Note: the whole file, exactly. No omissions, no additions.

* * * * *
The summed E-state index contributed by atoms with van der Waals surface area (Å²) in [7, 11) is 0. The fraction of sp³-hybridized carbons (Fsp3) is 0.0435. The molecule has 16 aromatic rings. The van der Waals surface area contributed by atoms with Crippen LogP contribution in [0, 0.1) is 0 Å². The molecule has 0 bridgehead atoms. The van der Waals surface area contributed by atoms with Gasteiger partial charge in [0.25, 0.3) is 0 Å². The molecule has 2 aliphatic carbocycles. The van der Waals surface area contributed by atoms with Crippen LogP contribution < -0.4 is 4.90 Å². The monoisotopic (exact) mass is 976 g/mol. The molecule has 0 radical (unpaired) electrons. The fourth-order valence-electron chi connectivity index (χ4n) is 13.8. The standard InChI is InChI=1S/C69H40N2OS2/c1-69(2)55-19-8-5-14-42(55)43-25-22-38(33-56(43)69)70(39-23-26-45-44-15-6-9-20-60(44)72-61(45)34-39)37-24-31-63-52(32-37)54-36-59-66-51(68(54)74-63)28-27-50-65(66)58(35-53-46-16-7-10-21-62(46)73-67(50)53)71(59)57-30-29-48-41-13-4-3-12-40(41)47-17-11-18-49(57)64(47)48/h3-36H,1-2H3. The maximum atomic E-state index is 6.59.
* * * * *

The summed E-state index contributed by atoms with van der Waals surface area (Å²) in [7, 11) is 0. The fraction of sp³-hybridized carbons (Fsp3) is 0.0435. The molecule has 16 aromatic rings. The van der Waals surface area contributed by atoms with Crippen LogP contribution in [0, 0.1) is 0 Å². The molecule has 0 bridgehead atoms. The van der Waals surface area contributed by atoms with Gasteiger partial charge in [0.25, 0.3) is 0 Å². The molecule has 2 aliphatic carbocycles. The van der Waals surface area contributed by atoms with Crippen LogP contribution < -0.4 is 4.90 Å². The monoisotopic (exact) mass is 976 g/mol. The molecule has 0 radical (unpaired) electrons. The fourth-order valence-electron chi connectivity index (χ4n) is 13.8. The standard InChI is InChI=1S/C69H40N2OS2/c1-69(2)55-19-8-5-14-42(55)43-25-22-38(33-56(43)69)70(39-23-26-45-44-15-6-9-20-60(44)72-61(45)34-39)37-24-31-63-52(32-37)54-36-59-66-51(68(54)74-63)28-27-50-65(66)58(35-53-46-16-7-10-21-62(46)73-67(50)53)71(59)57-30-29-48-41-13-4-3-12-40(41)47-17-11-18-49(57)64(47)48/h3-36H,1-2H3. The maximum atomic E-state index is 6.59.